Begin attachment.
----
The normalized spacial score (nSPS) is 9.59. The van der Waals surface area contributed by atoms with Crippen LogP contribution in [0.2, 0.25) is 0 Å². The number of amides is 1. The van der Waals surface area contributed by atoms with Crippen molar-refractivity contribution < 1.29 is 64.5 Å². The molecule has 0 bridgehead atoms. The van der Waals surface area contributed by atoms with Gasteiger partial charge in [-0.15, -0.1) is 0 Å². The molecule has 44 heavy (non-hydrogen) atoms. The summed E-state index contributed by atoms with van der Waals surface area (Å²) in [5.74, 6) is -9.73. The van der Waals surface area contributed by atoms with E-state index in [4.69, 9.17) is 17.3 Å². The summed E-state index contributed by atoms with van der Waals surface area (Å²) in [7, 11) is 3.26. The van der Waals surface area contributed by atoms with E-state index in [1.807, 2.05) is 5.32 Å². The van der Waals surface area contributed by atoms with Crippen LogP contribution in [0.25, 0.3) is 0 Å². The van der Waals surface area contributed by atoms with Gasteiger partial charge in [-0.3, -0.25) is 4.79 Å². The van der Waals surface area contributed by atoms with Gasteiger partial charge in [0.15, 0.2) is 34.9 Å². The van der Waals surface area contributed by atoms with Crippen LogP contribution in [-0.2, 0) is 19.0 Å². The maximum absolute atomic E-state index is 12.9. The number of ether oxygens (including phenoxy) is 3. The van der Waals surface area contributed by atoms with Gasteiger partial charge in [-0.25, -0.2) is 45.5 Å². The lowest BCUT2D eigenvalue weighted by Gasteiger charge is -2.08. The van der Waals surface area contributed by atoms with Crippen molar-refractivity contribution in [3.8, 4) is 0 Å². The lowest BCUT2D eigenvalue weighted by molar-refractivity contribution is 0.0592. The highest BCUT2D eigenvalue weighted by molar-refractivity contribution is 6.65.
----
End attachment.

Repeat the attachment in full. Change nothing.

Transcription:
The normalized spacial score (nSPS) is 9.59. The van der Waals surface area contributed by atoms with Crippen LogP contribution in [0.2, 0.25) is 0 Å². The number of amides is 1. The van der Waals surface area contributed by atoms with Crippen molar-refractivity contribution < 1.29 is 64.5 Å². The molecule has 0 bridgehead atoms. The van der Waals surface area contributed by atoms with Gasteiger partial charge in [-0.15, -0.1) is 0 Å². The molecule has 44 heavy (non-hydrogen) atoms. The summed E-state index contributed by atoms with van der Waals surface area (Å²) in [5.74, 6) is -9.73. The van der Waals surface area contributed by atoms with E-state index in [4.69, 9.17) is 17.3 Å². The summed E-state index contributed by atoms with van der Waals surface area (Å²) in [7, 11) is 3.26. The van der Waals surface area contributed by atoms with E-state index in [1.807, 2.05) is 5.32 Å². The van der Waals surface area contributed by atoms with Crippen LogP contribution in [0.25, 0.3) is 0 Å². The van der Waals surface area contributed by atoms with Gasteiger partial charge in [-0.3, -0.25) is 4.79 Å². The van der Waals surface area contributed by atoms with Gasteiger partial charge in [0.15, 0.2) is 34.9 Å². The van der Waals surface area contributed by atoms with Crippen LogP contribution in [-0.2, 0) is 19.0 Å². The maximum absolute atomic E-state index is 12.9. The number of ether oxygens (including phenoxy) is 3. The van der Waals surface area contributed by atoms with Gasteiger partial charge in [-0.25, -0.2) is 45.5 Å². The lowest BCUT2D eigenvalue weighted by Gasteiger charge is -2.08. The van der Waals surface area contributed by atoms with Crippen molar-refractivity contribution in [3.8, 4) is 0 Å². The lowest BCUT2D eigenvalue weighted by molar-refractivity contribution is 0.0592. The highest BCUT2D eigenvalue weighted by molar-refractivity contribution is 6.65.